Some lessons from recent journalism festival in Italy
What you need to know:
Tackling misinformation is everyone’s responsibility. Social media is notorious as a medium of spreading misinformation.
The International Journalism Festival came to pass last week in the Italian town of Perugia. I have not seen as much as a footnote in the media – at least the local media. Not surprising. The media hardly reports about itself, and there are many reasons for that.
Yours truly was not there but thanks to the Reuters Institute for the Study of Journalism, the highlights captured by their team popped up into my mailbox.
A few things deserve our attention as Uganda journalists grappling with not any different challenges from those that confront the media elsewhere in the world. I shall summarise seven of the takeaways as shared by Reuters Institute. The full transcript is available at www.reutersinstitute.ac.uk
Innovation is (also) about deciding what not to do. Some of the most versatile inventions in the world today have been in information and communications technology (ICT). Many of these have been very disruptive to the media as we know it. But should the media adopt every innovation that comes up? Not so, says Chris Moran from the Guardian. “An innovation has to be something that is genuinely useful for the audience or the newsroom.” So, should a media house be on Tik-Tok, Instagram, Facebook, Twitter, Telegram, etc or should it choose which is more useful for its audience?
Declining ad revenue may not be a bad thing. According to Alan Rusbridger, disappearing advert revenues are forcing newsrooms to focus on journalism that matters for the people so they can pay for it; it is spurring content innovation. Is that everywhere in the media? Perhaps not. Those that don’t innovate on content shall remain by the wayside because audiences will not pay for nothing.
Reader revenue requires patience and habit. Reader revenue is the new fad and beyond talk and heavy-lifting work to create content that appeals to audiences, it will take a lot of patience and consistency to build a habit. “If there is no habit, there is no reader revenue,” says Tomáš Bella from Dennik N, adding: “People will only pay for something they are used to using on the regular.”
New perspectives in coverage of climate change. I have written in the past about the need to cover climate change not as a distant object of fear but rather as something living with us every day and manifesting differently in different places. This is what Angela Morelli of InfoDesignLab said: “When it comes to climate science, it’s not that we have to separate rigour and accuracy from emotions. It’s not just about numbers. It’s never about facts. It’s always about emotion, and climate change is deeply emotional, because it’s about life and death.” In short, can we bring the climate change conversation closer home!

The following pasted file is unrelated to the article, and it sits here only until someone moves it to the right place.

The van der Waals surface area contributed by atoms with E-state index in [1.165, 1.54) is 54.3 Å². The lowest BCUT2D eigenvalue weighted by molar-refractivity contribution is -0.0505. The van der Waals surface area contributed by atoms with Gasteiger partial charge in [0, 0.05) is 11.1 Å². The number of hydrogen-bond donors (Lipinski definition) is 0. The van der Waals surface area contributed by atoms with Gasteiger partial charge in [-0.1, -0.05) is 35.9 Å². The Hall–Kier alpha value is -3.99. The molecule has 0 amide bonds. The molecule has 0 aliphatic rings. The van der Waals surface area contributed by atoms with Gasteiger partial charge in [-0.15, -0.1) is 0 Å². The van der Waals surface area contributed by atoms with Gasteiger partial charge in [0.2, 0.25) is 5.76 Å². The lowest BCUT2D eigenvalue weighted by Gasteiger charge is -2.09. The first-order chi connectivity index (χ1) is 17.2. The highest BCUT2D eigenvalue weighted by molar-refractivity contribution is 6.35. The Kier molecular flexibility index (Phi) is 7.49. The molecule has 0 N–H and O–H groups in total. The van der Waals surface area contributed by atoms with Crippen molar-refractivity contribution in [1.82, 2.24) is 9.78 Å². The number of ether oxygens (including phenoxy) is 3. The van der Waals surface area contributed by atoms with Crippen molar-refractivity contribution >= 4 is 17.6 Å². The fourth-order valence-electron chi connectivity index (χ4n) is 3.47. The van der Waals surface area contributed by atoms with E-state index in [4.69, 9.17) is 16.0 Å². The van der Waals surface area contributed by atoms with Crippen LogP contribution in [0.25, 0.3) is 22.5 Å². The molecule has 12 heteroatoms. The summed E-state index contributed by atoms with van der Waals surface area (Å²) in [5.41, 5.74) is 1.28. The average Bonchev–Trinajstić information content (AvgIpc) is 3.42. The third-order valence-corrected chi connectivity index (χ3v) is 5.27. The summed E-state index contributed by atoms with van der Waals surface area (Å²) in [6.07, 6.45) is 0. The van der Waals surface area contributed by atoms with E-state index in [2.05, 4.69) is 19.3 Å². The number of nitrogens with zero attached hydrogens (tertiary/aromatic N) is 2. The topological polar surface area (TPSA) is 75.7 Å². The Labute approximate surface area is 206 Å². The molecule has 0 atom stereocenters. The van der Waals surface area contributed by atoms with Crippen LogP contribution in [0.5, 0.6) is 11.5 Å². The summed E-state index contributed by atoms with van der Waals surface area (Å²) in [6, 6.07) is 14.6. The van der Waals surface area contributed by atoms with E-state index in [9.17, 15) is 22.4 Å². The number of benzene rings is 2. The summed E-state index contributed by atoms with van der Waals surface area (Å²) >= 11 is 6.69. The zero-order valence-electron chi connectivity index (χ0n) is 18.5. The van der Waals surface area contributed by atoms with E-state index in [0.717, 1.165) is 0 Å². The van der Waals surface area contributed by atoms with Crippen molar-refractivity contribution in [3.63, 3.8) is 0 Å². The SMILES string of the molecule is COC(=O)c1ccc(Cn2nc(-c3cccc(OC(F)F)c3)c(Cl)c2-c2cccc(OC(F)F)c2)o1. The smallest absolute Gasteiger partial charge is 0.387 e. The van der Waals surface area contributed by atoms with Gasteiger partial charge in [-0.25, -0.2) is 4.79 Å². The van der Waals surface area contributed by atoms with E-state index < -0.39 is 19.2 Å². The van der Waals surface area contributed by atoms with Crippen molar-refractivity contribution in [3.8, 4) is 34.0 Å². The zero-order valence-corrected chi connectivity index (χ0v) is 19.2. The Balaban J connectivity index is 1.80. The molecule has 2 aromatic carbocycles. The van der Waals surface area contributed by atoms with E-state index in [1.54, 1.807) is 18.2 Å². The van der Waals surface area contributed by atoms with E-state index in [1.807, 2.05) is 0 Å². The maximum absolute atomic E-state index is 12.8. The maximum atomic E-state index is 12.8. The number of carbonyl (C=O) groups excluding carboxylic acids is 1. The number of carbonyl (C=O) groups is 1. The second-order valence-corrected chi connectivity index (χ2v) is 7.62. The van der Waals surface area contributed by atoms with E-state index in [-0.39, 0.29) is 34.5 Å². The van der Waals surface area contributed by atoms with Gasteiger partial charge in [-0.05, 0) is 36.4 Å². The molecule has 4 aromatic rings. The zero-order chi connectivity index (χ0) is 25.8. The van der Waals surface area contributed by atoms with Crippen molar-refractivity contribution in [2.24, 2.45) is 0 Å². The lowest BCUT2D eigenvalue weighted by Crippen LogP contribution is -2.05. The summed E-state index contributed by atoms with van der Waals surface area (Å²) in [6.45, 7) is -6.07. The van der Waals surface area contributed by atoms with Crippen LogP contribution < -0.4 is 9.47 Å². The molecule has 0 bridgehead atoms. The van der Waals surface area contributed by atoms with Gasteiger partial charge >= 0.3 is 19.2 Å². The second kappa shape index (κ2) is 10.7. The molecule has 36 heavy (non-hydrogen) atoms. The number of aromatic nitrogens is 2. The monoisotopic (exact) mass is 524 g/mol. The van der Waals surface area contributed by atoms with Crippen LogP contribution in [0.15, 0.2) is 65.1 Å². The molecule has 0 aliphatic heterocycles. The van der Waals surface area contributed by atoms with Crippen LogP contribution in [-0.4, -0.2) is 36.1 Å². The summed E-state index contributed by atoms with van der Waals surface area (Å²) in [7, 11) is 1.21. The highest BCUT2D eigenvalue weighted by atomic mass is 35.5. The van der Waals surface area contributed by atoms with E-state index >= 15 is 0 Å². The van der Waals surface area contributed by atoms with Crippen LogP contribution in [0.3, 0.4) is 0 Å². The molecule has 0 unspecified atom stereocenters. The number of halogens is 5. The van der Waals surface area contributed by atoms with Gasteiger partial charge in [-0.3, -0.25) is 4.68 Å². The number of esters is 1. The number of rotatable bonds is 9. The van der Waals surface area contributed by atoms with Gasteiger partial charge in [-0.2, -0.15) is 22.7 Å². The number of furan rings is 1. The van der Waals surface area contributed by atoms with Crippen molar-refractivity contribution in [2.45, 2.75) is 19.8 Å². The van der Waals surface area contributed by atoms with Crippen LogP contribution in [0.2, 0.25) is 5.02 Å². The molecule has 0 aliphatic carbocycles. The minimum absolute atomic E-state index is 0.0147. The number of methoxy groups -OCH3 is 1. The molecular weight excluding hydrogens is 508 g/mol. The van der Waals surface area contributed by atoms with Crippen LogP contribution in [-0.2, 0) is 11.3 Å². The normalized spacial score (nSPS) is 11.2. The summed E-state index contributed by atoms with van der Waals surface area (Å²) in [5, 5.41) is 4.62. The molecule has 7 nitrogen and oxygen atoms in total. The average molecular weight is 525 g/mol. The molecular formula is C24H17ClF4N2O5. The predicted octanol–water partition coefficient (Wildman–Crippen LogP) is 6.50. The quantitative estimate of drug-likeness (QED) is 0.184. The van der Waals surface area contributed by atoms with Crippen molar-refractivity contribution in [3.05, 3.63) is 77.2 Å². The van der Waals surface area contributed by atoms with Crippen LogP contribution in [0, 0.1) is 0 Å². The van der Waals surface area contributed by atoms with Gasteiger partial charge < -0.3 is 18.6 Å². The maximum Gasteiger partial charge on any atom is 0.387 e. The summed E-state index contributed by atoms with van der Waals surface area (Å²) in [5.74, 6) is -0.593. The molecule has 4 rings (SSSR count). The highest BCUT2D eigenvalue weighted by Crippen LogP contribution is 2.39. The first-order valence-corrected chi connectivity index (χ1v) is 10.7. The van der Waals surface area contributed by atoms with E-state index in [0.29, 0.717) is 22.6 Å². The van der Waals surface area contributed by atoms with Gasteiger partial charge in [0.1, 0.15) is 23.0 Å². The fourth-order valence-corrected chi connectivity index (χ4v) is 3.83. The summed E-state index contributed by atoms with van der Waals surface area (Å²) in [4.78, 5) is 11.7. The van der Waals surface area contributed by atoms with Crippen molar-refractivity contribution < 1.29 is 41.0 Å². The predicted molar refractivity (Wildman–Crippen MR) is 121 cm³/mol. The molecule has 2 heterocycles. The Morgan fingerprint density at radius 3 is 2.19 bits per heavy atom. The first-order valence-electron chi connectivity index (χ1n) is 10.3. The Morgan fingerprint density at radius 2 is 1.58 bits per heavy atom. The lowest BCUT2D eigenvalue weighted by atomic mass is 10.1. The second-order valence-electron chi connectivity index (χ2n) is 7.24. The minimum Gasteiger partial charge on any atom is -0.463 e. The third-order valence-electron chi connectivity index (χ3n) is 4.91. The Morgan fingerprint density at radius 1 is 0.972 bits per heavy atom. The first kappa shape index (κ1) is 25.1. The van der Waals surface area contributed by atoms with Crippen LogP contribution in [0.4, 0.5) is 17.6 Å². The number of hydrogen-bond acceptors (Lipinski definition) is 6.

Journalists should care about impact. This is the so-what question of every story we do. We should not just fill the pages or the airwaves with mundane stuff that has no impact on our audiences. That is a wasted opportunity. As Tom Trewinnard says, “Impact is at the very heart of why journalists choose to do their job.” What kind of impact, one may ask? Fara Warner, from the Solutions Journalism Network, says journalists always have an impact, “whether it’s intentional or not, whether it’s positive or negative.” Which side are you?
Journalism failing democracy by focusing on elites. Does the story of “he said, she said” matter or is it just a sound-bite to fill the bulletin or a quote to fill column space in the newspaper? “The question is: what do we do about it? To what extent do news organisations engage people who tune them out? We need a new model that moves away from the definition of journalism as news and instead sees whether a community is being served with basic information it needs to function and whether it is served by those who can hold power to account,” says US academic Nikki Usher.
Tackling misinformation is everyone’s responsibility. Social media is notorious as a medium of spreading misinformation. But to what extent does the mainstream media reinforce fake news or clarify fake news? “Craig Silverman from ProPublica says combating misinformation and disinformation shouldn’t be the sole responsibility of a handful of experts in a newsroom. It becomes a problem when beat reporters don’t know the basics and fall for the usual traps of bad-faith actors who use the media to amplify certain narratives.”
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